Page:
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34,000 people die each year from flu? Wrong

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posted on May, 1 2009 @ 04:47 PM
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I see people saying that this h1n1 isn't that bad because the normal flu kills 34,000 people each year and this flu has only killed like 160 people so far in reports. Something to put in perspective is how fast 160 people have died in a short time frame compared to the whole year of the normal flu. Has anyone double checked that 34,000 figure that's thrown around? I decided to.

www.sciencedaily.com...

Great article from 2005. Important snip from it

"For example, CDC states that the historic 1968-9 "Hong Kong flu" pandemic killed 34,000 Americans. At the same time, CDC claims 36,000 Americans annually die from flu. What is going on, asks Doshi?

The CDC uses indirect modeling methods to estimate the number of deaths associated with influenza. Thus the much publicized figure of 36,000 is not an estimate of yearly flu deaths, as widely reported in both the lay and scientific press, but an estimate - generated by a model - of flu-associated death, he says. "

It also talks about how it uses these higher numbers to then get better funding and public buy in for getting flu shots.

www.wrongdiagnosis.com...

some raw facts in the link above are interesting but it notes a number of 20,000 per year and that included complications. We are hearing if people die with H1N1 and say diabetes like the guy that met the president in Mexico, they say they died from the complications but link the death to the diabetes.

Another thing to note is that the deaths we are seeing are people in a healthy age bracket but normal flu kills the young and the old. In theory we could see the same number of deaths in young and old because of complications plus any deaths in the healthy and middle aged groups because of this new strain.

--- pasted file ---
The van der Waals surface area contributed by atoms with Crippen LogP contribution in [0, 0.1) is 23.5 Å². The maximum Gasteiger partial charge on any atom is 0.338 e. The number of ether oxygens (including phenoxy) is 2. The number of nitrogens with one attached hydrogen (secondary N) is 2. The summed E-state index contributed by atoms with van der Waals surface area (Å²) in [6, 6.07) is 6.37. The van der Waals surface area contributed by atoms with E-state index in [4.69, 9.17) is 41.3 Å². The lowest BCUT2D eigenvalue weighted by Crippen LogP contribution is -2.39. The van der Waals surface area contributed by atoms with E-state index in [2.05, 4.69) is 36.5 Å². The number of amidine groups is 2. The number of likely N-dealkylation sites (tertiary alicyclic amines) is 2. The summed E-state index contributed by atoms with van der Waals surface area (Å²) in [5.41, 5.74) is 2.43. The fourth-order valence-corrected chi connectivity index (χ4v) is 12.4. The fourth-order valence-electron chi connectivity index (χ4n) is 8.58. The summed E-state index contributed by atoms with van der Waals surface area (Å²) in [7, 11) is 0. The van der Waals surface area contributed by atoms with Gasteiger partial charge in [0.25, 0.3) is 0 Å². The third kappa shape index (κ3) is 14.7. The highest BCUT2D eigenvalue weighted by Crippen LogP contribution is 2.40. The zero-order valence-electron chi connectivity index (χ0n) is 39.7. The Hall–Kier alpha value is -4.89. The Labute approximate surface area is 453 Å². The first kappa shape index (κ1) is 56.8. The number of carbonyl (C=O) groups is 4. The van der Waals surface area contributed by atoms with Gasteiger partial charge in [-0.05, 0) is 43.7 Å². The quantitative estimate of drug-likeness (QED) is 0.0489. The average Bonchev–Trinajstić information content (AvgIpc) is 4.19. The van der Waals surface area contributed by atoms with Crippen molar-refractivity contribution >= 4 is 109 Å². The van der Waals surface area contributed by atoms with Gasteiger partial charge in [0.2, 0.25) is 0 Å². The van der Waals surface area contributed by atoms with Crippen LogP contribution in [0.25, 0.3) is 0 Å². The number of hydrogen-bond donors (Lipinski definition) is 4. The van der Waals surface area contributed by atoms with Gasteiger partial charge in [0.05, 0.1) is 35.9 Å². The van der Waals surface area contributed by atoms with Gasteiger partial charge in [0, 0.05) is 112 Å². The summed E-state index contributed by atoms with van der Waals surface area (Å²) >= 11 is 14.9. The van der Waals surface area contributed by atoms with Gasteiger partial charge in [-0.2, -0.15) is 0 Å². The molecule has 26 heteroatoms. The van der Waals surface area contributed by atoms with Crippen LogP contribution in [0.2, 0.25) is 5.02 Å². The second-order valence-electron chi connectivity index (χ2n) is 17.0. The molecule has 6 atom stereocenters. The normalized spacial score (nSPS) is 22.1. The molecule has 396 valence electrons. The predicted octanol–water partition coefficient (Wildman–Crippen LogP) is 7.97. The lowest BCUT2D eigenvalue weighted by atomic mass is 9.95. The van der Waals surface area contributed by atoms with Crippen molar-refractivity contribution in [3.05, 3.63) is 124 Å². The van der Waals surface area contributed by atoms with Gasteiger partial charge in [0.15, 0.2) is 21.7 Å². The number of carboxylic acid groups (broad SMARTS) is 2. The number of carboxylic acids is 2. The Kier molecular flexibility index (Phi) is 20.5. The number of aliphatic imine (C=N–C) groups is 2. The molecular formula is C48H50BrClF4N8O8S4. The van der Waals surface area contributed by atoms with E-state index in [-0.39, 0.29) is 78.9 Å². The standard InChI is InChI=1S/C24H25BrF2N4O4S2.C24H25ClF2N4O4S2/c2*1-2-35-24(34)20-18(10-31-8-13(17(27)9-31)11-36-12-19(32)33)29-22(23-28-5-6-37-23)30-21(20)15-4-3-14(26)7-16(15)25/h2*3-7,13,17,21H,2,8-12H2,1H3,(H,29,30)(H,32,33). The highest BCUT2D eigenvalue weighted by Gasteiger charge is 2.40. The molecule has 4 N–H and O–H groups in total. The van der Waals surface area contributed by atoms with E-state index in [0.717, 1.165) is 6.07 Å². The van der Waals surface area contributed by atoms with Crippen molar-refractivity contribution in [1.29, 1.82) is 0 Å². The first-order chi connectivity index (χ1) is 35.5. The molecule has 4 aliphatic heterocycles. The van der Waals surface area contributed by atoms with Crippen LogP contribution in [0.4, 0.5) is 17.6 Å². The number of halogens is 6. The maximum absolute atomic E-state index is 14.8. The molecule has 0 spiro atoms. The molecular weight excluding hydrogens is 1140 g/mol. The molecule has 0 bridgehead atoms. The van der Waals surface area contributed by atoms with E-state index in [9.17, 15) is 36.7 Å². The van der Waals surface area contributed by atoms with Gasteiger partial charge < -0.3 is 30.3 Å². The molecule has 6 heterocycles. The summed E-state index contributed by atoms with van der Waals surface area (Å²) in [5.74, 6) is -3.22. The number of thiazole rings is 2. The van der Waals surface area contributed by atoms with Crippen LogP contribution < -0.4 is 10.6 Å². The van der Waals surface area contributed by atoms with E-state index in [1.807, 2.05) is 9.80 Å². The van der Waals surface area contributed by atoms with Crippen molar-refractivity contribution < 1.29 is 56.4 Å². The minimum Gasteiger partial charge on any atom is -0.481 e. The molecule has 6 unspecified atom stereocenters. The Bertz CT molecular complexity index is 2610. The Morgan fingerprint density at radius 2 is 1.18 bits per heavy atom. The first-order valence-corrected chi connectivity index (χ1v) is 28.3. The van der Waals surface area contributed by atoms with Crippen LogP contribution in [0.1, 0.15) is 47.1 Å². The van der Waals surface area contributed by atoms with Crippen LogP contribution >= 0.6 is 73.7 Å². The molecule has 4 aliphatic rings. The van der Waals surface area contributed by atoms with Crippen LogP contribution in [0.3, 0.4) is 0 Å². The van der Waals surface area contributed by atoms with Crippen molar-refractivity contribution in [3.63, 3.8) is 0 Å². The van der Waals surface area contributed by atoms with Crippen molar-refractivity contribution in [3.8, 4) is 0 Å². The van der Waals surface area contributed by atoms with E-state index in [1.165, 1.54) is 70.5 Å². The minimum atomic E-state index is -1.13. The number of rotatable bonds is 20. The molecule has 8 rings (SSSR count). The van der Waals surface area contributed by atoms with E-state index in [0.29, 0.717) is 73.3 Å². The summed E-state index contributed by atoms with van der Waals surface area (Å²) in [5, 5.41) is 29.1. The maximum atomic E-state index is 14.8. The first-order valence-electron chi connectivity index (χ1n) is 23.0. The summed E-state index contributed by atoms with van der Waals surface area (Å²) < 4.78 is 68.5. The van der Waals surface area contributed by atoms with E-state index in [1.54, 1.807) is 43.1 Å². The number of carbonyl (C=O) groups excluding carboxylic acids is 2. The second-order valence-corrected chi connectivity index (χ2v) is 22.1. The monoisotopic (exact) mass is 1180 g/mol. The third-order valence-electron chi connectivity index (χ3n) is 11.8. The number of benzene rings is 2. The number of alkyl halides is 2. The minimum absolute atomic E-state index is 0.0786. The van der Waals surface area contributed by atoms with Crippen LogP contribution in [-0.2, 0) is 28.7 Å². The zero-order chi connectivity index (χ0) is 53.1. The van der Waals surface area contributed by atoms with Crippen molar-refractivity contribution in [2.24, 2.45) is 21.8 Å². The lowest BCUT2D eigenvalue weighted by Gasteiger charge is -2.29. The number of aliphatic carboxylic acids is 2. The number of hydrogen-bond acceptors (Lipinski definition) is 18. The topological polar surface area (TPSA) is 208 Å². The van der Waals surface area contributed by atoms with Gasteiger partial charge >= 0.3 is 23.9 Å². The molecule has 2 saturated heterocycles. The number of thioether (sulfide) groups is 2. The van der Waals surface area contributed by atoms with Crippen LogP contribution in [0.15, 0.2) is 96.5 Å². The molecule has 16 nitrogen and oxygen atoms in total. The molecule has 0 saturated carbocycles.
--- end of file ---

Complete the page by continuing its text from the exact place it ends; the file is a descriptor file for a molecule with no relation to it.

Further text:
Some great info in here:

michellemalkin.com...

"[U]ntil 2001, the CDC reported flu, pneumonia and ILI
(influenza-like-illness) deaths as a single statistic, around 36,000 a year. In 2001, the CDC separated out the influenza deaths and the actual number of deaths attributed to influenza fell to 895, with pneumonia taking the lions share of the remainder….Latest statistics show that there were approximate 142 deaths in children under 18 attributed to flu in the 2003-2004 flu season."

So it looks like the real number of deaths that the CDC counts each year is directly proportional to how many are needed to spin their PR agenda on flu shots.

If you look at just the deaths associated to the flu and not the onset of pneumonia or complications then we probably have already passed the number of deaths in a normal year with this new variant of h1n1. This is why the CDC and WHO are freaking out. These deaths have also happened in a very short time frame.




posted on May, 1 2009 @ 04:51 PM
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Here is the CDCs info page about the flu.

It states that about 36,000 people in the US die each year from the flu.

CDC

Interesting read



posted on May, 1 2009 @ 04:56 PM
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Hey thanks for the link. I can tell you decided to not read anything I spent time on posting. If you did read what I wrote then you would find I list those same figures in some of my links.



posted on May, 1 2009 @ 04:57 PM
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I'm kind of interested, while I see one recorded death in the US, I'm aware the number is larger in Mexico at this time.